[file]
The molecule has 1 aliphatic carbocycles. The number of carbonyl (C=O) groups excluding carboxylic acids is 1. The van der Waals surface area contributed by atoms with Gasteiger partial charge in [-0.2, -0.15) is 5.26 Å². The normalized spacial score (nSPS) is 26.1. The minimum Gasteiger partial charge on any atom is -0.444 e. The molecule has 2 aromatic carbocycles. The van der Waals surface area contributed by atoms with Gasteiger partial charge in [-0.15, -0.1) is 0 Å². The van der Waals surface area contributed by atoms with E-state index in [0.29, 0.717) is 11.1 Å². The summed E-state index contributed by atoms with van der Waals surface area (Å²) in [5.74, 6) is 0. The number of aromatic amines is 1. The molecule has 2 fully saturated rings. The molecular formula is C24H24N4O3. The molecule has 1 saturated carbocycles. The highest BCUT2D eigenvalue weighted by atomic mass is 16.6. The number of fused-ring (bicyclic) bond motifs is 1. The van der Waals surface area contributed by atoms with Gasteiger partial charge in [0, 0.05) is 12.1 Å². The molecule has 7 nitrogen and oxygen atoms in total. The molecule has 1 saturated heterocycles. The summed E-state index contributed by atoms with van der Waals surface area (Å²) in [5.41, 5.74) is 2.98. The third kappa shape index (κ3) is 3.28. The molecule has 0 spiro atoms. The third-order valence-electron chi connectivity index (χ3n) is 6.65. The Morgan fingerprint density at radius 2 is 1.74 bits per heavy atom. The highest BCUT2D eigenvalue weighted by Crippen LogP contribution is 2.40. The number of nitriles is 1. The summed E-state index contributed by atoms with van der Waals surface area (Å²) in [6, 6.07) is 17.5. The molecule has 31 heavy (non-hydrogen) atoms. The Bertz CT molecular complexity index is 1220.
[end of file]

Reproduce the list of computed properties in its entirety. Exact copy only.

The molecule has 1 aliphatic carbocycles. The number of carbonyl (C=O) groups excluding carboxylic acids is 1. The van der Waals surface area contributed by atoms with Gasteiger partial charge in [-0.2, -0.15) is 5.26 Å². The normalized spacial score (nSPS) is 26.1. The minimum Gasteiger partial charge on any atom is -0.444 e. The molecule has 2 aromatic carbocycles. The van der Waals surface area contributed by atoms with Gasteiger partial charge in [-0.15, -0.1) is 0 Å². The van der Waals surface area contributed by atoms with E-state index in [0.29, 0.717) is 11.1 Å². The summed E-state index contributed by atoms with van der Waals surface area (Å²) in [5.74, 6) is 0. The number of aromatic amines is 1. The molecule has 2 fully saturated rings. The molecular formula is C24H24N4O3. The molecule has 1 saturated carbocycles. The highest BCUT2D eigenvalue weighted by atomic mass is 16.6. The number of fused-ring (bicyclic) bond motifs is 1. The van der Waals surface area contributed by atoms with Gasteiger partial charge in [0, 0.05) is 12.1 Å². The molecule has 7 nitrogen and oxygen atoms in total. The molecule has 1 saturated heterocycles. The summed E-state index contributed by atoms with van der Waals surface area (Å²) in [5.41, 5.74) is 2.98. The third kappa shape index (κ3) is 3.28. The molecule has 0 spiro atoms. The third-order valence-electron chi connectivity index (χ3n) is 6.65. The Morgan fingerprint density at radius 2 is 1.74 bits per heavy atom. The highest BCUT2D eigenvalue weighted by Crippen LogP contribution is 2.40. The number of nitriles is 1. The summed E-state index contributed by atoms with van der Waals surface area (Å²) in [6, 6.07) is 17.5. The molecule has 31 heavy (non-hydrogen) atoms. The Bertz CT molecular complexity index is 1220.